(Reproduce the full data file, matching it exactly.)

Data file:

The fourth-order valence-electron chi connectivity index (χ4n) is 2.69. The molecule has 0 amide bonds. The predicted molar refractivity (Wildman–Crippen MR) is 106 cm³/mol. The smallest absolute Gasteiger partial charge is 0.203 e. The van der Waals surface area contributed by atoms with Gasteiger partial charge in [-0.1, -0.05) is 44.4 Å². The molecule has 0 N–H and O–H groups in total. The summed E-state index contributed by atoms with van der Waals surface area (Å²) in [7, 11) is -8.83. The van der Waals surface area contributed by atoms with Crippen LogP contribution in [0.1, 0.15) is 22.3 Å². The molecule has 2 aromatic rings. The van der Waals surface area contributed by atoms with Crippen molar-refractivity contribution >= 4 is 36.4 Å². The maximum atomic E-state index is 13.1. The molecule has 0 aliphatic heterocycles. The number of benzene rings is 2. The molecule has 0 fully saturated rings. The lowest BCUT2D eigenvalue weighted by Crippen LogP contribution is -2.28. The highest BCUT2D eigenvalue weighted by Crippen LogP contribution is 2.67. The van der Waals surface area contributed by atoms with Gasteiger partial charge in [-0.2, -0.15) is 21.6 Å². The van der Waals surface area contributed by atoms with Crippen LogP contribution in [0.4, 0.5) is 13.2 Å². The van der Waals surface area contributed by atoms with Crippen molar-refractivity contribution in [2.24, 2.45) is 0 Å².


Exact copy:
The fourth-order valence-electron chi connectivity index (χ4n) is 2.69. The molecule has 0 amide bonds. The predicted molar refractivity (Wildman–Crippen MR) is 106 cm³/mol. The smallest absolute Gasteiger partial charge is 0.203 e. The van der Waals surface area contributed by atoms with Gasteiger partial charge in [-0.1, -0.05) is 44.4 Å². The molecule has 0 N–H and O–H groups in total. The summed E-state index contributed by atoms with van der Waals surface area (Å²) in [7, 11) is -8.83. The van der Waals surface area contributed by atoms with Crippen LogP contribution in [0.1, 0.15) is 22.3 Å². The molecule has 2 aromatic rings. The van der Waals surface area contributed by atoms with Crippen molar-refractivity contribution >= 4 is 36.4 Å². The maximum atomic E-state index is 13.1. The molecule has 0 aliphatic heterocycles. The number of benzene rings is 2. The molecule has 0 fully saturated rings. The lowest BCUT2D eigenvalue weighted by Crippen LogP contribution is -2.28. The highest BCUT2D eigenvalue weighted by Crippen LogP contribution is 2.67. The van der Waals surface area contributed by atoms with Gasteiger partial charge in [-0.2, -0.15) is 21.6 Å². The van der Waals surface area contributed by atoms with Crippen LogP contribution in [0.4, 0.5) is 13.2 Å². The van der Waals surface area contributed by atoms with Crippen molar-refractivity contribution in [2.24, 2.45) is 0 Å².